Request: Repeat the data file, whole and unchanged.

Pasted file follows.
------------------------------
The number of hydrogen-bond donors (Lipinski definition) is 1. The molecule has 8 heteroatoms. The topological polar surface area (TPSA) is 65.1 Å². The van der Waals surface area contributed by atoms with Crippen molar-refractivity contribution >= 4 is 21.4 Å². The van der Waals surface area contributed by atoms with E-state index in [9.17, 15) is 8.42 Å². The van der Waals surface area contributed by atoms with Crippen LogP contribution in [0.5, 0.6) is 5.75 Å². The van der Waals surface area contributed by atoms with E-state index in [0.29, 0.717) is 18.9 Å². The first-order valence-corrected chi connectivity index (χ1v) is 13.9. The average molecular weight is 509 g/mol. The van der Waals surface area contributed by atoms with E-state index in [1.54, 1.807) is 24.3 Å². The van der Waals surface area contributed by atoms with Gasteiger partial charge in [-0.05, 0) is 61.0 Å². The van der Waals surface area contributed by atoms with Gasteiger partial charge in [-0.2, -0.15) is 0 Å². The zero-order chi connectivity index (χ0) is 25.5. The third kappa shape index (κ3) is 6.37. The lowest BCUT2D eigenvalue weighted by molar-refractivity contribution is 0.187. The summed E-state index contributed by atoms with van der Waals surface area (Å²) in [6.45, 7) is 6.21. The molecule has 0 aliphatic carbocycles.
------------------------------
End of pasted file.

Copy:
The number of hydrogen-bond donors (Lipinski definition) is 1. The molecule has 8 heteroatoms. The topological polar surface area (TPSA) is 65.1 Å². The van der Waals surface area contributed by atoms with Crippen molar-refractivity contribution >= 4 is 21.4 Å². The van der Waals surface area contributed by atoms with E-state index in [9.17, 15) is 8.42 Å². The van der Waals surface area contributed by atoms with Crippen LogP contribution in [0.5, 0.6) is 5.75 Å². The van der Waals surface area contributed by atoms with E-state index in [0.29, 0.717) is 18.9 Å². The first-order valence-corrected chi connectivity index (χ1v) is 13.9. The average molecular weight is 509 g/mol. The van der Waals surface area contributed by atoms with E-state index in [1.54, 1.807) is 24.3 Å². The van der Waals surface area contributed by atoms with Gasteiger partial charge in [-0.05, 0) is 61.0 Å². The van der Waals surface area contributed by atoms with Gasteiger partial charge in [-0.2, -0.15) is 0 Å². The zero-order chi connectivity index (χ0) is 25.5. The third kappa shape index (κ3) is 6.37. The lowest BCUT2D eigenvalue weighted by molar-refractivity contribution is 0.187. The summed E-state index contributed by atoms with van der Waals surface area (Å²) in [6.45, 7) is 6.21. The molecule has 0 aliphatic carbocycles.